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What Software Developers Can Learn From Fish and Chips

18 Mar 2012 – New York

I love a good plate of fish and chips. I also love a good chance to compare the software development field to a completely separate industry. It’s a great way to find solutions to problems that have been solved decades ago in other fields (genealogy for example) and it helps to keep me grounded in the good ’ol practical reality.

I came across a great example of this today while watching Diners, Drive-Ins and Dives with Guy Fieri. It involves the owner of a fish and chips shop (Grant) talking to Guy about how they make their Toad in the Hole. There is a clip of the sequence here. Fast forward to about 5:10. For those unable to watch, the clip goes like this:

Guy: And the gravy? Mirepoix, drippings from the sausage?
Grant: Yeah, no none of that.
Guy: None of that?
Grant: We're not looking to make that kind of gravy. What we're
looking for is a fish 'n chips shop gravy, and the best way we've 
been able to replicate that, with no shame, is a powdered gravy.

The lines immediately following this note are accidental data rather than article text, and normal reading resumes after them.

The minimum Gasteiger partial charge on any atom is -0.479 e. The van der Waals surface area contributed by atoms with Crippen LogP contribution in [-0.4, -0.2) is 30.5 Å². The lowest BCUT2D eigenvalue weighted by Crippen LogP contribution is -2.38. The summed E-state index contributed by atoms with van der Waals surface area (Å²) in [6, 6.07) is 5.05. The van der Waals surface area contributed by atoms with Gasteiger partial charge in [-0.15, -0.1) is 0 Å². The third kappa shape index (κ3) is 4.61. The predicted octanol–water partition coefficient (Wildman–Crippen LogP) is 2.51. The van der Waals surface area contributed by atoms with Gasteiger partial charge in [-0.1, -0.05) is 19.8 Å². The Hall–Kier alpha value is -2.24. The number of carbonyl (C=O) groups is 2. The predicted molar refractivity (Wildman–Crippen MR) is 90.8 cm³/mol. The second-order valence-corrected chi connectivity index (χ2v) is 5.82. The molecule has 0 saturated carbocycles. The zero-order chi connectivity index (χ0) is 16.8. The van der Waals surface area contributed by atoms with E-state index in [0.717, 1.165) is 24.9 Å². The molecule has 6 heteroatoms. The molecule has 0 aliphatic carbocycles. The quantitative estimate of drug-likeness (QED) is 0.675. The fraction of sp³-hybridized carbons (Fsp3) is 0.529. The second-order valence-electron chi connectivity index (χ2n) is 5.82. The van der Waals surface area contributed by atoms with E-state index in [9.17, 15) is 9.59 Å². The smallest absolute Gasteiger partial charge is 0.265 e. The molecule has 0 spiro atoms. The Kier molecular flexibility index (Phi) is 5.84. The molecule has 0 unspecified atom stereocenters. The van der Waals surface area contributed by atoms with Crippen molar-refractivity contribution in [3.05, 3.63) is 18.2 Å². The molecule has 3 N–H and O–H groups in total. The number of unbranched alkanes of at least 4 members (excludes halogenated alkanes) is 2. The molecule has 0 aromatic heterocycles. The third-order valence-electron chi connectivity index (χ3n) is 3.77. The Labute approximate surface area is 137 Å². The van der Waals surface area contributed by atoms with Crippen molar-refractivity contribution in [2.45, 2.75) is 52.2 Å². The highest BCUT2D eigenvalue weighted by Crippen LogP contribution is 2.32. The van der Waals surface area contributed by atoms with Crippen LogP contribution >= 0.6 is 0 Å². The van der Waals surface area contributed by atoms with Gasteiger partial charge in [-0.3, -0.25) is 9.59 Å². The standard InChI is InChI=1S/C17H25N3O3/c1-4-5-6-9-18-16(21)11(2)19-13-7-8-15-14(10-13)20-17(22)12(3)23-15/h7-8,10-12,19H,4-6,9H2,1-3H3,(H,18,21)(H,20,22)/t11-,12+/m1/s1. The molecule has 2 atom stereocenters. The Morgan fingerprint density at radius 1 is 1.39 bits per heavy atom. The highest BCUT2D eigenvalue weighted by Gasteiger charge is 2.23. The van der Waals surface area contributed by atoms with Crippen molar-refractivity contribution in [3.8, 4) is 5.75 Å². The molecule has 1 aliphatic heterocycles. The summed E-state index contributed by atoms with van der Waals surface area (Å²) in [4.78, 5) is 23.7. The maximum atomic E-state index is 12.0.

Guy: Seriously?
Grant: Seriously.

This dialogue jumped out at me. Guy was expecting this renowned shop to be using an industry-standard technique, but the chef had decided to do otherwise. He was using something which would certainly be considered inferior (powdered gravy) and even shameful by some, but he was doing it because he thought it gave him the best result. He ignored the fact that it was not industry-standard, that it was not the pretty solution, that it was even considered shameful. He ignored all of that because he knew it would result in a better experience for his users.

I imagined him posting his recipe to his equivalent of Hacker News and being ridiculed by all of the other chefs for using a powdered gravy.

Sometimes, we software developers get caught up trying to make perfect software and forget that what matters most is what we deliver to our users. Looking to other industries helps remind us of that.

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